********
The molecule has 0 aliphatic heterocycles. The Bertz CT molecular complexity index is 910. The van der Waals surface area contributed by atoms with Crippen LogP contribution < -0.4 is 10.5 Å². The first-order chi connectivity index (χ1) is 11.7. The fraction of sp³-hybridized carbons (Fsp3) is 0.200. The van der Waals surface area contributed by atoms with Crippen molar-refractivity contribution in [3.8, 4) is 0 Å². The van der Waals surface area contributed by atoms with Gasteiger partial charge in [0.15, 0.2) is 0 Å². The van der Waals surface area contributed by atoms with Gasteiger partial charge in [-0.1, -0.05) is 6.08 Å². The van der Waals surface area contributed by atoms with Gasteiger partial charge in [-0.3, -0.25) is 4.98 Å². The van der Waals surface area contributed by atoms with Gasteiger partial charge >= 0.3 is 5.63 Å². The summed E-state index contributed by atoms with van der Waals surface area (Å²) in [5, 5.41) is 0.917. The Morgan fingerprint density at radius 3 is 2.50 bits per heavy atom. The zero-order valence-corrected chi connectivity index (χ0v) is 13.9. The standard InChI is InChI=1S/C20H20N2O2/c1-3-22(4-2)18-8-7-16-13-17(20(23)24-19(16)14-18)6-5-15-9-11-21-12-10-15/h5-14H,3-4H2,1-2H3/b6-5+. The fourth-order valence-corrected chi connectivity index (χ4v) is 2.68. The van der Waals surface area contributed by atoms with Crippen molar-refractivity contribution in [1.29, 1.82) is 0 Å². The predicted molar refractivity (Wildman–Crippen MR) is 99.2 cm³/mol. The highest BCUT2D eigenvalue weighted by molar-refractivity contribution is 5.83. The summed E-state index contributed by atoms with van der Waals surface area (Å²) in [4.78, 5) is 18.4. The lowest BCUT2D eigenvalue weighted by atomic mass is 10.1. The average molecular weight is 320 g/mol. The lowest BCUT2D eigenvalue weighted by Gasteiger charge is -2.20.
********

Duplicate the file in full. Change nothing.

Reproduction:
The molecule has 0 aliphatic heterocycles. The Bertz CT molecular complexity index is 910. The van der Waals surface area contributed by atoms with Crippen LogP contribution < -0.4 is 10.5 Å². The first-order chi connectivity index (χ1) is 11.7. The fraction of sp³-hybridized carbons (Fsp3) is 0.200. The van der Waals surface area contributed by atoms with Crippen molar-refractivity contribution in [3.8, 4) is 0 Å². The van der Waals surface area contributed by atoms with Gasteiger partial charge in [0.15, 0.2) is 0 Å². The van der Waals surface area contributed by atoms with Gasteiger partial charge in [-0.1, -0.05) is 6.08 Å². The van der Waals surface area contributed by atoms with Gasteiger partial charge in [-0.3, -0.25) is 4.98 Å². The van der Waals surface area contributed by atoms with Gasteiger partial charge >= 0.3 is 5.63 Å². The summed E-state index contributed by atoms with van der Waals surface area (Å²) in [5, 5.41) is 0.917. The Morgan fingerprint density at radius 3 is 2.50 bits per heavy atom. The zero-order valence-corrected chi connectivity index (χ0v) is 13.9. The standard InChI is InChI=1S/C20H20N2O2/c1-3-22(4-2)18-8-7-16-13-17(20(23)24-19(16)14-18)6-5-15-9-11-21-12-10-15/h5-14H,3-4H2,1-2H3/b6-5+. The fourth-order valence-corrected chi connectivity index (χ4v) is 2.68. The van der Waals surface area contributed by atoms with Crippen molar-refractivity contribution in [1.29, 1.82) is 0 Å². The predicted molar refractivity (Wildman–Crippen MR) is 99.2 cm³/mol. The highest BCUT2D eigenvalue weighted by molar-refractivity contribution is 5.83. The summed E-state index contributed by atoms with van der Waals surface area (Å²) in [4.78, 5) is 18.4. The lowest BCUT2D eigenvalue weighted by atomic mass is 10.1. The average molecular weight is 320 g/mol. The lowest BCUT2D eigenvalue weighted by Gasteiger charge is -2.20.